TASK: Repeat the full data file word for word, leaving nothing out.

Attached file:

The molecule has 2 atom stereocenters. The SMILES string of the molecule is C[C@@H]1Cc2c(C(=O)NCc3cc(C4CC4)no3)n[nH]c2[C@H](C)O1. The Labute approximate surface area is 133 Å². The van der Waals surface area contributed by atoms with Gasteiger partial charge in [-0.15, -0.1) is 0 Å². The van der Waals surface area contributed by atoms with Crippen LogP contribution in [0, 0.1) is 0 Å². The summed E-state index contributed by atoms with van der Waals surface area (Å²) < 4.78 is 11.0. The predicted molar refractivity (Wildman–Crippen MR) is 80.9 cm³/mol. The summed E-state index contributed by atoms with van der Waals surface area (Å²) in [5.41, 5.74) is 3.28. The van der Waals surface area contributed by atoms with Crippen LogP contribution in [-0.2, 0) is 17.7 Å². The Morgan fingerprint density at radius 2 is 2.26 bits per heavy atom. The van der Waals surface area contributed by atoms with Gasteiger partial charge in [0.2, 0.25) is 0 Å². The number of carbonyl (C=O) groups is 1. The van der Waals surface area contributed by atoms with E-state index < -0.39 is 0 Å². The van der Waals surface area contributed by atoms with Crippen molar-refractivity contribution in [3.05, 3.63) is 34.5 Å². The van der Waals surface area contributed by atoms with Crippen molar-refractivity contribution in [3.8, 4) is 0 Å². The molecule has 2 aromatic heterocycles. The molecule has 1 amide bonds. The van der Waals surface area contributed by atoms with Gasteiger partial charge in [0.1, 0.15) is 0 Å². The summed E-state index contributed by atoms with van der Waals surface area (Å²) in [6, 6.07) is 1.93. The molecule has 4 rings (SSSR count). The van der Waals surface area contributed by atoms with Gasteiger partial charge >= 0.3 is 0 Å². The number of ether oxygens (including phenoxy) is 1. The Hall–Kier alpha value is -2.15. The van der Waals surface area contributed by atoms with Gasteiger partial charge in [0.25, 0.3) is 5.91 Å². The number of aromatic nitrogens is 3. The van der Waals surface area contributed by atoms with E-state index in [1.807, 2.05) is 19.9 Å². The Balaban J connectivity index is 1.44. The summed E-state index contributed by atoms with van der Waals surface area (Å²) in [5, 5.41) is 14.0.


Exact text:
The molecule has 2 atom stereocenters. The SMILES string of the molecule is C[C@@H]1Cc2c(C(=O)NCc3cc(C4CC4)no3)n[nH]c2[C@H](C)O1. The Labute approximate surface area is 133 Å². The van der Waals surface area contributed by atoms with Gasteiger partial charge in [-0.15, -0.1) is 0 Å². The van der Waals surface area contributed by atoms with Crippen LogP contribution in [0, 0.1) is 0 Å². The summed E-state index contributed by atoms with van der Waals surface area (Å²) < 4.78 is 11.0. The predicted molar refractivity (Wildman–Crippen MR) is 80.9 cm³/mol. The summed E-state index contributed by atoms with van der Waals surface area (Å²) in [5.41, 5.74) is 3.28. The van der Waals surface area contributed by atoms with Crippen LogP contribution in [-0.2, 0) is 17.7 Å². The Morgan fingerprint density at radius 2 is 2.26 bits per heavy atom. The van der Waals surface area contributed by atoms with Gasteiger partial charge in [0.2, 0.25) is 0 Å². The number of carbonyl (C=O) groups is 1. The van der Waals surface area contributed by atoms with E-state index < -0.39 is 0 Å². The van der Waals surface area contributed by atoms with Crippen molar-refractivity contribution in [3.05, 3.63) is 34.5 Å². The van der Waals surface area contributed by atoms with Crippen molar-refractivity contribution in [3.8, 4) is 0 Å². The molecule has 2 aromatic heterocycles. The molecule has 1 amide bonds. The van der Waals surface area contributed by atoms with Gasteiger partial charge in [0.1, 0.15) is 0 Å². The summed E-state index contributed by atoms with van der Waals surface area (Å²) in [6, 6.07) is 1.93. The molecule has 4 rings (SSSR count). The van der Waals surface area contributed by atoms with Gasteiger partial charge >= 0.3 is 0 Å². The number of ether oxygens (including phenoxy) is 1. The Hall–Kier alpha value is -2.15. The van der Waals surface area contributed by atoms with Gasteiger partial charge in [0.25, 0.3) is 5.91 Å². The number of aromatic nitrogens is 3. The van der Waals surface area contributed by atoms with E-state index in [1.807, 2.05) is 19.9 Å². The Balaban J connectivity index is 1.44. The summed E-state index contributed by atoms with van der Waals surface area (Å²) in [5, 5.41) is 14.0.